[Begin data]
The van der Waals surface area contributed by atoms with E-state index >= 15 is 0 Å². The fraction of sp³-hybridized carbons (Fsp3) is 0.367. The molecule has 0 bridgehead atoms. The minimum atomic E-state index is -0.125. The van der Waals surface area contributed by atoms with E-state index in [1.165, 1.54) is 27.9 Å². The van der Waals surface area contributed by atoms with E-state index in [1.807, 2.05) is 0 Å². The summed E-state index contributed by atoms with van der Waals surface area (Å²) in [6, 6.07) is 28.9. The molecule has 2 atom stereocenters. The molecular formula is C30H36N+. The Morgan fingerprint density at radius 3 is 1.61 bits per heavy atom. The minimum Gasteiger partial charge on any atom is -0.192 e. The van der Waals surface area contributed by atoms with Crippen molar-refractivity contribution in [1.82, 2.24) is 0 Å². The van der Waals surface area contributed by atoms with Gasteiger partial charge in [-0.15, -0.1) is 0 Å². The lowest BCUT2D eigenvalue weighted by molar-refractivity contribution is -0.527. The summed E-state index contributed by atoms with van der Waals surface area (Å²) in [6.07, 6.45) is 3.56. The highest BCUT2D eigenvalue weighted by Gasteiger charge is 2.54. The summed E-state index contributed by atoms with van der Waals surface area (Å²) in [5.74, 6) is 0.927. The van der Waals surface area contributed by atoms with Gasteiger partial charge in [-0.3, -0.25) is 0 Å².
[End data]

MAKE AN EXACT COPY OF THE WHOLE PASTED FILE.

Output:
The van der Waals surface area contributed by atoms with E-state index >= 15 is 0 Å². The fraction of sp³-hybridized carbons (Fsp3) is 0.367. The molecule has 0 bridgehead atoms. The minimum atomic E-state index is -0.125. The van der Waals surface area contributed by atoms with E-state index in [1.165, 1.54) is 27.9 Å². The van der Waals surface area contributed by atoms with E-state index in [1.807, 2.05) is 0 Å². The summed E-state index contributed by atoms with van der Waals surface area (Å²) in [6, 6.07) is 28.9. The molecule has 2 atom stereocenters. The molecular formula is C30H36N+. The Morgan fingerprint density at radius 3 is 1.61 bits per heavy atom. The minimum Gasteiger partial charge on any atom is -0.192 e. The van der Waals surface area contributed by atoms with Crippen molar-refractivity contribution in [1.82, 2.24) is 0 Å². The van der Waals surface area contributed by atoms with Gasteiger partial charge in [-0.15, -0.1) is 0 Å². The lowest BCUT2D eigenvalue weighted by molar-refractivity contribution is -0.527. The summed E-state index contributed by atoms with van der Waals surface area (Å²) in [6.07, 6.45) is 3.56. The highest BCUT2D eigenvalue weighted by Gasteiger charge is 2.54. The summed E-state index contributed by atoms with van der Waals surface area (Å²) in [5.74, 6) is 0.927. The van der Waals surface area contributed by atoms with Gasteiger partial charge in [-0.3, -0.25) is 0 Å².